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Visit Scotland | Alba
Article published 31/01/2020

In 2020, Scotland’s Coasts and Waters will be celebrated with a programme of activity designed to inspire both visitors and locals to explore and experience our unrivalled shores.

Each month we’ll shine a light on some of the people who live, work and have a passion for our coasts and waters.

We’re starting the year with Wull Wood, 39, an RNLI volunteer who is 2nd Coxswain at Anstruther Lifeboat Station, Fife, and a skipper of a commercial fishing vessel out of Pittenweem.


When did you first get involved with the RNLI?

It was May 2000 when I joined so it’s been nearly 20 years now.

What made you want to become part of a lifeboat crew?

There were two main reasons. Coming from a fishing family I was essentially brought up on the sea and have a great passion for it. Also, my uncle was the coxswain of Anstruther lifeboat back then and they were looking for crew and he asked me. I said, “I’ll give it a try and see if I like it” and I knew from the first exercise that I went out on that it was definitely for me.

What is the initial training like?

It takes two to three months before you go out on a boat, due to the training and health and safety requirements, learning rope work, and you also have to learn procedures of how to launch a lifeboat before you even go on the lifeboat.

How do you find out if you’re needed to help with a rescue?

At Anstruther the coxswains and tractor drivers are on rotas, so every fourth weekend I cover a full weekend as a coxswain, and the rest of the crew are all on pagers so if they’re available they’ll come along.

How often are you involved in terms of training and rescues?

Years ago, you would call it the ‘silly season’ from June to September, and you could be out twice a week and exercising once a week, so it could be really busy. I’d say times are changing now, it’s more spread out over the year. People are a lot more aware when they go to the coast now. There’s so much more information online, people can learn about an area before they go.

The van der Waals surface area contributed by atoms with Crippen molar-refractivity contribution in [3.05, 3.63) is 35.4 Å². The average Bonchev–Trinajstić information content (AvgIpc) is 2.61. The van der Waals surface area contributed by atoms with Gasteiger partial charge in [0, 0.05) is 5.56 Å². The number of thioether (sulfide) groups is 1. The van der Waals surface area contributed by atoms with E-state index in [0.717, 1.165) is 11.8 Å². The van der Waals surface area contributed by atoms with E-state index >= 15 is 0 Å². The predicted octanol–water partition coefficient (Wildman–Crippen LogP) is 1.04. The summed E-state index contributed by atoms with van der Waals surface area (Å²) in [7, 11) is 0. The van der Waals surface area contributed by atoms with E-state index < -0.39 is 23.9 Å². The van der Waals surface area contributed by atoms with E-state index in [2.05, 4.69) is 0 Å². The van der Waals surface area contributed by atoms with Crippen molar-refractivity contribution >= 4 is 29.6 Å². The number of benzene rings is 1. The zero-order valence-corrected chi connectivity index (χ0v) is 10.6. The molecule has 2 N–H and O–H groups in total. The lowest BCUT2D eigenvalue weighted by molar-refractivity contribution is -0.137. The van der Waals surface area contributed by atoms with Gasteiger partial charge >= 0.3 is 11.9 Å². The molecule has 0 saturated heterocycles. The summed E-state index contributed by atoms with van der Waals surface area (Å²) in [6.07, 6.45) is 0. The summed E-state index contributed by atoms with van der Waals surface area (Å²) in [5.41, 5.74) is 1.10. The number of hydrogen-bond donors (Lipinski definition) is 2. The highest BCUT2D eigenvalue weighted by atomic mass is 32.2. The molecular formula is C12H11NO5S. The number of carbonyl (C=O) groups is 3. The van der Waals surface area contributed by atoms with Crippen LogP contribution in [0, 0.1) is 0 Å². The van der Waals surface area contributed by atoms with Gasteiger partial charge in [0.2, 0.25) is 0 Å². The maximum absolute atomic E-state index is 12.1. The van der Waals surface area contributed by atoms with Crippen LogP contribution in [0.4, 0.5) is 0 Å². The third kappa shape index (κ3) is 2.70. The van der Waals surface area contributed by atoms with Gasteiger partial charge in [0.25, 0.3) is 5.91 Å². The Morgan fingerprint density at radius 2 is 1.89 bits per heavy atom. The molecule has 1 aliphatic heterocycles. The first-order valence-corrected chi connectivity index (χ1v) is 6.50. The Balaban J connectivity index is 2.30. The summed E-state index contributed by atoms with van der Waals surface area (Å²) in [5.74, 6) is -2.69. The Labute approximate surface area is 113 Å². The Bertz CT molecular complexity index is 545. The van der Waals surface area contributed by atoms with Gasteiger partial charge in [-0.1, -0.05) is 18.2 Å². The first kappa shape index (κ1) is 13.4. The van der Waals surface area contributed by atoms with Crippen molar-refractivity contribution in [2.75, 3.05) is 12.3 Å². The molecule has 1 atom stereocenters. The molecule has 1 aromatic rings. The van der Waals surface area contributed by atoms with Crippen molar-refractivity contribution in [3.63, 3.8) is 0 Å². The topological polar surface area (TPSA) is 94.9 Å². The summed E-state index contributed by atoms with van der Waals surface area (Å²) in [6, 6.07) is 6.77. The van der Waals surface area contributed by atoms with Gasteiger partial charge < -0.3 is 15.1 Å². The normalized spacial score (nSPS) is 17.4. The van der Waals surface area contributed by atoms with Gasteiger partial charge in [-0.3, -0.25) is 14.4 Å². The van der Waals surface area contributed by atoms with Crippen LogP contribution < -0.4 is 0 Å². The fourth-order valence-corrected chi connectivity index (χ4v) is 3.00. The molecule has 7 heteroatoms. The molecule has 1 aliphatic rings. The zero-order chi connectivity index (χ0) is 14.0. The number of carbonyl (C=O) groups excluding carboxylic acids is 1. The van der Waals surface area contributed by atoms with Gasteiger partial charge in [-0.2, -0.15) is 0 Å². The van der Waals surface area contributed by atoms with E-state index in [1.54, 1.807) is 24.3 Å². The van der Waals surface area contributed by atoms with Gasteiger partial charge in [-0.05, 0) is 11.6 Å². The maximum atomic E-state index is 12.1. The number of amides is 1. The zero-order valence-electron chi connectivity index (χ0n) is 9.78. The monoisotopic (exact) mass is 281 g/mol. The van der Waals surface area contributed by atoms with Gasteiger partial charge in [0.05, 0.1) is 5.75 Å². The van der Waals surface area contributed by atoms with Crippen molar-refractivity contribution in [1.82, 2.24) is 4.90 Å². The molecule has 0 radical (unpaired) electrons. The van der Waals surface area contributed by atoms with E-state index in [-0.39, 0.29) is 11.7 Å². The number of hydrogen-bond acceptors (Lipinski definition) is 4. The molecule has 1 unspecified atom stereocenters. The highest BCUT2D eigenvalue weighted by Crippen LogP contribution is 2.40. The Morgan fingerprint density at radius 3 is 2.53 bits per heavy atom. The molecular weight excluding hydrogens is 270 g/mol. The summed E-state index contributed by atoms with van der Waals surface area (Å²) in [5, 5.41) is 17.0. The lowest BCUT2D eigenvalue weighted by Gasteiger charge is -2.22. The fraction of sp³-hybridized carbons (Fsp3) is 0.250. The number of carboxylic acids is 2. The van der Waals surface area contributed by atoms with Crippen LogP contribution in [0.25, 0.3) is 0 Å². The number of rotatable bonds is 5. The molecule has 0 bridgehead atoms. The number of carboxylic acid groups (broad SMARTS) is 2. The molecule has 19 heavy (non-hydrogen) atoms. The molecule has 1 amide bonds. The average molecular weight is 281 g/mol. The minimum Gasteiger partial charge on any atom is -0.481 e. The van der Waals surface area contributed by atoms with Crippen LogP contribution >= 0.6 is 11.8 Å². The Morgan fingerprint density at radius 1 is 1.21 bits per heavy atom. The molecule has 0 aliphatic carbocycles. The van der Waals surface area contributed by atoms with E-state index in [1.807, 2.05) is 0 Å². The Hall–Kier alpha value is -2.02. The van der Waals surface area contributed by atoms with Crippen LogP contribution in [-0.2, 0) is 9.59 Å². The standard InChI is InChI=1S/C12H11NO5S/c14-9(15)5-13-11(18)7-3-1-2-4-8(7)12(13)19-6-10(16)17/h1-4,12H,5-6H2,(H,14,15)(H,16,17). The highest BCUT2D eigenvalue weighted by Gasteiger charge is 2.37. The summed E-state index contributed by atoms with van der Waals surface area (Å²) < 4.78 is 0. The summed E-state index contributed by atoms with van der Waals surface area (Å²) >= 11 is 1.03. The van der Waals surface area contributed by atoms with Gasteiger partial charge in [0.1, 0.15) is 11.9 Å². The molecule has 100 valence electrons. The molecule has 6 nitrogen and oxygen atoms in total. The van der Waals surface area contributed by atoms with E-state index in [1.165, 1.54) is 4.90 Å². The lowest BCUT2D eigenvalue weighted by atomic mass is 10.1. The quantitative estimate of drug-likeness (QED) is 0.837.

Are there any particular rescues that have stayed with you?

The one with the happiest ending which was the most challenging for the lifeboat crew took place about ten years ago. It involved a passenger vessel that goes out to the Isle of May in Fife. It got into trouble and ended up on the rocks and we saved fifteen people off it. The hardest part was getting people off the boat first and onto the May Island; getting the boat off the rocks and securing it in a safe position and taking the casualties back to Anstruther. It took a lot of teamwork.

What does it mean to you to be part of the RNLI and play a role in saving lives?

It’s a great sense of achievement being part of the RNLI. It is such a well-known life-saving organisation. Also, being a part of what we call the ‘lifeboat family’ - people that you meet from other stations. I get a great buzz when the pager goes off but once the call-out is actually done, the sense of achievement you get from helping someone that’s been in distress of some kind is why I love it and why I’ve been doing it for nearly 20 years.

2020 is the Year of Coasts and Waters. What would you say Scotland’s coasts and waters mean to you?

Even when I think back to when I was a child, I used to live on the beaches and the harbours, and the rocks. It means a lot to me.

What’s the top piece of advice you would give to people engaging in or around our waters?

The best bit of advice I could give is to watch the Float to Live video online. It’s all about keeping calm if you do fall in the water and don’t panic.


Find out more

  • The RNLI is the charity that saves lives at sea. Find out more about the work of the RNLI here and follow Anstruther Lifeboat Station on Twitter @AnstrutherRNLI
  • Why not celebrate and find out about the courageous RNLI lifeboat crews as part of Launch! On the Sea with Scotland’s Lifeboats - an immersive live film performance opening up the RNLI’s archive to international composer, sound artist and beatboxer Jason Singh and award-winning film curator Shona Thomson. A YCW2020 supported event, it will be on tour this summer – find out more here
  • Want to find out more about how your business can maximise the opportunities presented by Year of Coasts and Waters 2020? Click here to find lots of inspiration in our Marketing Toolkit.

You can also find useful information at


Fast Facts

The first commissioned lifeboat in Anstruther was in 1865.

There are 46 RNLI Lifeboat Stations in Scotland and 7 RNLI lifeguarded beaches.

The Coxswain is in charge of the all-weather lifeboat and is in command when at sea.



Anstruther Harbour

Credit VisitScotland / Kenny Lam